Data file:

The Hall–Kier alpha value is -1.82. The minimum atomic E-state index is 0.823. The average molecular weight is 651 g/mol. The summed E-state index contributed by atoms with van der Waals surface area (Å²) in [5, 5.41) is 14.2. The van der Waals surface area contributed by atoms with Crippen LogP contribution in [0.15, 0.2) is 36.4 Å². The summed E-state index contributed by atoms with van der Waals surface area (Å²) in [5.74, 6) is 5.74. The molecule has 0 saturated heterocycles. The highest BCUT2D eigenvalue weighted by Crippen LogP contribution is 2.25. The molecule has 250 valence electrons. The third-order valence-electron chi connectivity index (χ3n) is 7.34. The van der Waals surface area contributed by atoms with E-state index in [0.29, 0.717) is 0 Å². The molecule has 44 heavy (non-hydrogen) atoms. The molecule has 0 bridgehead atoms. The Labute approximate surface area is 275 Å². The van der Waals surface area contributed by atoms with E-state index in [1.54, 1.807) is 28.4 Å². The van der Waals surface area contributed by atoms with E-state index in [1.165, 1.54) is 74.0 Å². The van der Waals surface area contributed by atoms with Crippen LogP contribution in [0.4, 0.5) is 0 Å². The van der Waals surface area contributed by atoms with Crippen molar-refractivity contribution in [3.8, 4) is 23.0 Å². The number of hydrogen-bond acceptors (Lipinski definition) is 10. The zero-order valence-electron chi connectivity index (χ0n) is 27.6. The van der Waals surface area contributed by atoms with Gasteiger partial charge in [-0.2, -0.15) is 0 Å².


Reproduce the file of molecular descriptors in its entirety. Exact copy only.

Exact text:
The Hall–Kier alpha value is -1.82. The minimum atomic E-state index is 0.823. The average molecular weight is 651 g/mol. The summed E-state index contributed by atoms with van der Waals surface area (Å²) in [5, 5.41) is 14.2. The van der Waals surface area contributed by atoms with Crippen LogP contribution in [0.15, 0.2) is 36.4 Å². The summed E-state index contributed by atoms with van der Waals surface area (Å²) in [5.74, 6) is 5.74. The molecule has 0 saturated heterocycles. The highest BCUT2D eigenvalue weighted by Crippen LogP contribution is 2.25. The molecule has 250 valence electrons. The third-order valence-electron chi connectivity index (χ3n) is 7.34. The van der Waals surface area contributed by atoms with E-state index in [0.29, 0.717) is 0 Å². The molecule has 44 heavy (non-hydrogen) atoms. The molecule has 0 bridgehead atoms. The Labute approximate surface area is 275 Å². The van der Waals surface area contributed by atoms with E-state index in [1.54, 1.807) is 28.4 Å². The van der Waals surface area contributed by atoms with E-state index in [1.165, 1.54) is 74.0 Å². The van der Waals surface area contributed by atoms with Crippen LogP contribution in [0.4, 0.5) is 0 Å². The van der Waals surface area contributed by atoms with Crippen molar-refractivity contribution in [3.8, 4) is 23.0 Å². The number of hydrogen-bond acceptors (Lipinski definition) is 10. The zero-order valence-electron chi connectivity index (χ0n) is 27.6. The van der Waals surface area contributed by atoms with Gasteiger partial charge in [-0.2, -0.15) is 0 Å².